Commenting, he said: "It is clearly inaccurate to say HIPs have had an adverse effect on the market. Mandatory packs have been in place for nearly 18 months and the recent, dramatic slowdown is a result of economic factors, not HIPs.
"You can not blame the cost of packs for stopping people putting their homes on the market because there are schemes out there that allow for no up-front payment and in the event of a seller's house not selling there is no charge after 12 months.
"The Shadow Housing Minister has indicated that he will scrap HIPs in their present form but our industry wants to work with him to look at how the base product can be adapted and improved to the benefit of the home buying and selling public.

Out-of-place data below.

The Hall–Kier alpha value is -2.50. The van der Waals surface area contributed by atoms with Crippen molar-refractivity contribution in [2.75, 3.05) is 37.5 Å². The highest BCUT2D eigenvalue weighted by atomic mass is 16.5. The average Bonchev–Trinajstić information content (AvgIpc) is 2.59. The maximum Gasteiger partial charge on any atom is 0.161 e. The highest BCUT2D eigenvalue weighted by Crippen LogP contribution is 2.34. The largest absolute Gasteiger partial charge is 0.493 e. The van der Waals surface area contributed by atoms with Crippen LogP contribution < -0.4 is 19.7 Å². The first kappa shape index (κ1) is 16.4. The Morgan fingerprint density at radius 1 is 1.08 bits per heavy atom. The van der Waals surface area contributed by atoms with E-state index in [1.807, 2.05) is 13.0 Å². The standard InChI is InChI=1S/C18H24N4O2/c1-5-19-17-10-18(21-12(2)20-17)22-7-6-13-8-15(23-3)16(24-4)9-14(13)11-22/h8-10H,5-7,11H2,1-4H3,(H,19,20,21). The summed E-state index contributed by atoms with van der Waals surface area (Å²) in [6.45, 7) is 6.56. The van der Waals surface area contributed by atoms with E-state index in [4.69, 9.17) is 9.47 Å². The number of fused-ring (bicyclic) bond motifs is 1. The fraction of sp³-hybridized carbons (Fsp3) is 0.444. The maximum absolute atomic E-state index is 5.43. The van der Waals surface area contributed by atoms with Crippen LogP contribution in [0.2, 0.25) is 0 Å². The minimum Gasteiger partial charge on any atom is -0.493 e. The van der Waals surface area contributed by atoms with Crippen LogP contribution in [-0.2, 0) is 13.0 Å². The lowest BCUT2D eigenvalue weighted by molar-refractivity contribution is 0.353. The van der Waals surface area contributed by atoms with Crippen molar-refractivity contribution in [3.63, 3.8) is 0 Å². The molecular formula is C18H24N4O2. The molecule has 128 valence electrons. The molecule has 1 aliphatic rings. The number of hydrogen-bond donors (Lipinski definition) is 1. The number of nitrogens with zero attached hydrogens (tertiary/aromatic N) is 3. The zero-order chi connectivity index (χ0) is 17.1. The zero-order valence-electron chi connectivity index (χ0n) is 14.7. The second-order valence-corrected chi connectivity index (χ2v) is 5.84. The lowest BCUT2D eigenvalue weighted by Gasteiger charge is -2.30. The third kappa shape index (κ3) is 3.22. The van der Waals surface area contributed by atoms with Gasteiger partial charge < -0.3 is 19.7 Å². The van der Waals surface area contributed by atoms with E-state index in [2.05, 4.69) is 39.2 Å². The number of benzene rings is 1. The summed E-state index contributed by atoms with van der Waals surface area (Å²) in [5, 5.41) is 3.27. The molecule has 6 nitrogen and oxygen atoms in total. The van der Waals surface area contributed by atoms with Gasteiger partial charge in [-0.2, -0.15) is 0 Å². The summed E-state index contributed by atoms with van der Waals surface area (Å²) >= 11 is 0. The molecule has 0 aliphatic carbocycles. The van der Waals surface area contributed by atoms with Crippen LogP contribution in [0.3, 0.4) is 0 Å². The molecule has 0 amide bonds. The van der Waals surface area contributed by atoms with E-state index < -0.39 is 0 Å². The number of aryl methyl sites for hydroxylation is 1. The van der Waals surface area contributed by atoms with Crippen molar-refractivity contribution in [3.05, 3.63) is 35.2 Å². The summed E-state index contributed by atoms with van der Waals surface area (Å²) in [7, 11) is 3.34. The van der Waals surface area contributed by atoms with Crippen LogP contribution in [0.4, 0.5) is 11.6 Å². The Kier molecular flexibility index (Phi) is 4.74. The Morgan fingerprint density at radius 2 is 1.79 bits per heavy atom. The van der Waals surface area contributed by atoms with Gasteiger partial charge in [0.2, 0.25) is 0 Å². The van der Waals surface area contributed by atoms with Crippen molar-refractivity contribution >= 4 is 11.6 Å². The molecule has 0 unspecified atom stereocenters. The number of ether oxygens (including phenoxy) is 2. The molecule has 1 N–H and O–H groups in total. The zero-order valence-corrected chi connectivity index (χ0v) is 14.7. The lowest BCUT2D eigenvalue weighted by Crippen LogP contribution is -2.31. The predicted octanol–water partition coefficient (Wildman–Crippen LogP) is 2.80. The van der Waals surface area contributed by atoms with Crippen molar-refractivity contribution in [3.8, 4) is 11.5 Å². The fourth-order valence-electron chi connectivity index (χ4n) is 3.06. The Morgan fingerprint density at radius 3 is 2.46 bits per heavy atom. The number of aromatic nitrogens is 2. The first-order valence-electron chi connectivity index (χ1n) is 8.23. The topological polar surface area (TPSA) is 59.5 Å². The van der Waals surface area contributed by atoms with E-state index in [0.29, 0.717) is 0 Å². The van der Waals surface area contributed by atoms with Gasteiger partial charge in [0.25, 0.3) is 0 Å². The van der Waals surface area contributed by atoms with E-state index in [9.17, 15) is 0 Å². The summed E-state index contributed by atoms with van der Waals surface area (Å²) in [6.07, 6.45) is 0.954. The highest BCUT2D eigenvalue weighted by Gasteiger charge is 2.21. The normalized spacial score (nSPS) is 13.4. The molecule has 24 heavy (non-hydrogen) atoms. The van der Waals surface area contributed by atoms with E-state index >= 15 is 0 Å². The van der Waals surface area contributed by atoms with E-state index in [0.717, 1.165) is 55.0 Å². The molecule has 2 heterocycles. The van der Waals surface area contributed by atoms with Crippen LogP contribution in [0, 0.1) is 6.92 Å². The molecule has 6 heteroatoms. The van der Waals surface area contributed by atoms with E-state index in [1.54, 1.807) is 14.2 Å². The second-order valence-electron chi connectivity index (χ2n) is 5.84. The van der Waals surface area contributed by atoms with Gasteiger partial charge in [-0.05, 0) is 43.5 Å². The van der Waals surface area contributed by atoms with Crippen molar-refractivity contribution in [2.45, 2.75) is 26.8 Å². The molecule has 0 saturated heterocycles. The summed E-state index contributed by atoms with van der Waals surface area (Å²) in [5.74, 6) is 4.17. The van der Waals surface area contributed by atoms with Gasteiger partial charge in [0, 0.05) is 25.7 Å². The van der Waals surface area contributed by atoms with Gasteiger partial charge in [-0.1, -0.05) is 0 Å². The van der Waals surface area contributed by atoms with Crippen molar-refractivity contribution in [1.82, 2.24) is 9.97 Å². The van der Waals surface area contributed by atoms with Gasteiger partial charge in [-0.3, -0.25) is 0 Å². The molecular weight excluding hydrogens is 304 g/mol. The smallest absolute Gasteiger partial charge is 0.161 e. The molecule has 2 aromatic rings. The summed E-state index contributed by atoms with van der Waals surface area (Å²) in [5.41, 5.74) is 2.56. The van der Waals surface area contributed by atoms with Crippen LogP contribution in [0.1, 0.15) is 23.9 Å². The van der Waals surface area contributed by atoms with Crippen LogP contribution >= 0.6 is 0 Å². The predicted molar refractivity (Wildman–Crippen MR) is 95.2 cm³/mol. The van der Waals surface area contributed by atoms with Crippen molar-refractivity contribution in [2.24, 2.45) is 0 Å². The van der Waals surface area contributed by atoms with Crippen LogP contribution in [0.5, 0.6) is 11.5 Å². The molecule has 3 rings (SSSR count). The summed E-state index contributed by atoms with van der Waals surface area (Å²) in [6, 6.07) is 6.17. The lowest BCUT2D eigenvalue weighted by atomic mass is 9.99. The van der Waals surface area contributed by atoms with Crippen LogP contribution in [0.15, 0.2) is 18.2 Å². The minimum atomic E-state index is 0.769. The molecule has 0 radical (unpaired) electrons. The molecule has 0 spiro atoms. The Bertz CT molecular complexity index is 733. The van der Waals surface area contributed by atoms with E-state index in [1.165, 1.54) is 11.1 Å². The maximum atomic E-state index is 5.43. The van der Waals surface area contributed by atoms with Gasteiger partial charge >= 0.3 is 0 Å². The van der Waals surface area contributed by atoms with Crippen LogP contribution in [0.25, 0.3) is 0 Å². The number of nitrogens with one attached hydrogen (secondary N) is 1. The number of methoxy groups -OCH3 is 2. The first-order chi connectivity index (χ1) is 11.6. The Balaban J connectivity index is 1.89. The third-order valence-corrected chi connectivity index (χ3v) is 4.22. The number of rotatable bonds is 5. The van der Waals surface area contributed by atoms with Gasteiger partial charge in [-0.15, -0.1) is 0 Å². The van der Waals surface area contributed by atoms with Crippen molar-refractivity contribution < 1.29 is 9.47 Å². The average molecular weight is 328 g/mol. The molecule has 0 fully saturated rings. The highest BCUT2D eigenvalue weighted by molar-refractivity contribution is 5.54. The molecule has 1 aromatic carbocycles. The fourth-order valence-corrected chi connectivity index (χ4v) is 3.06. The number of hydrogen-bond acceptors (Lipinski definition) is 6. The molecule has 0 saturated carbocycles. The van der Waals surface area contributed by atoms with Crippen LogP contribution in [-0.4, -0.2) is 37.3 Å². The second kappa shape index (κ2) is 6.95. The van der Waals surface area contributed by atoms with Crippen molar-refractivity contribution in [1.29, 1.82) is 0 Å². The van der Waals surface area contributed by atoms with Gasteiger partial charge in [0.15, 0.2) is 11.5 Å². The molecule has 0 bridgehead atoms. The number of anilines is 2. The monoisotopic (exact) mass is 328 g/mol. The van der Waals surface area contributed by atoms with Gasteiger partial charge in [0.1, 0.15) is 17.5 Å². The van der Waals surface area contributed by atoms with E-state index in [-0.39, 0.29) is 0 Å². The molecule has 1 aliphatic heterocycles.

"We can assure Mr Shapps that we have firm evidence from consumers which demonstrates they are finding the PIQ a useful addition to the pack. We encourage him to take note of the changing mood in the industry, as it becomes more used to working with HIPs, and to consider the increasing weight of consumer research which indicates a growing affection for the provision of upfront information."